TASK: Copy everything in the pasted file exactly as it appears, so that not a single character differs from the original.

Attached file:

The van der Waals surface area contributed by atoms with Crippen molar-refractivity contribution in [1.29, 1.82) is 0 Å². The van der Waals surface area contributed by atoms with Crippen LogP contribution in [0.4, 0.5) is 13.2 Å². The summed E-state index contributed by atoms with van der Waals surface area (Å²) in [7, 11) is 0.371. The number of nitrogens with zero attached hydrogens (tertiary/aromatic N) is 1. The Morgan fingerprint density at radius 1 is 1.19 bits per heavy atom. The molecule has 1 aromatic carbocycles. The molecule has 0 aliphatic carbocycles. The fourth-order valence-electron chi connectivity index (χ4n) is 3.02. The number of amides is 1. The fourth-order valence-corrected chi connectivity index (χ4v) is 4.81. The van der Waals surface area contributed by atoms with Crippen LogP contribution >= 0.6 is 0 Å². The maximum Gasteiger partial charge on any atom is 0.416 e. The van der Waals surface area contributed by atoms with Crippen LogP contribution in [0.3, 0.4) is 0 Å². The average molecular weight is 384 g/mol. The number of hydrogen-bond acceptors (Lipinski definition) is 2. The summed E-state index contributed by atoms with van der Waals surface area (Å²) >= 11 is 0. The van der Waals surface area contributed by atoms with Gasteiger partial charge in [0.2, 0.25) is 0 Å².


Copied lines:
The van der Waals surface area contributed by atoms with Crippen molar-refractivity contribution in [1.29, 1.82) is 0 Å². The van der Waals surface area contributed by atoms with Crippen LogP contribution in [0.4, 0.5) is 13.2 Å². The summed E-state index contributed by atoms with van der Waals surface area (Å²) in [7, 11) is 0.371. The number of nitrogens with zero attached hydrogens (tertiary/aromatic N) is 1. The Morgan fingerprint density at radius 1 is 1.19 bits per heavy atom. The molecule has 1 aromatic carbocycles. The molecule has 0 aliphatic carbocycles. The fourth-order valence-electron chi connectivity index (χ4n) is 3.02. The number of amides is 1. The fourth-order valence-corrected chi connectivity index (χ4v) is 4.81. The van der Waals surface area contributed by atoms with Crippen LogP contribution >= 0.6 is 0 Å². The maximum Gasteiger partial charge on any atom is 0.416 e. The van der Waals surface area contributed by atoms with Crippen LogP contribution in [0.3, 0.4) is 0 Å². The average molecular weight is 384 g/mol. The number of hydrogen-bond acceptors (Lipinski definition) is 2. The summed E-state index contributed by atoms with van der Waals surface area (Å²) >= 11 is 0. The van der Waals surface area contributed by atoms with Gasteiger partial charge in [0.2, 0.25) is 0 Å².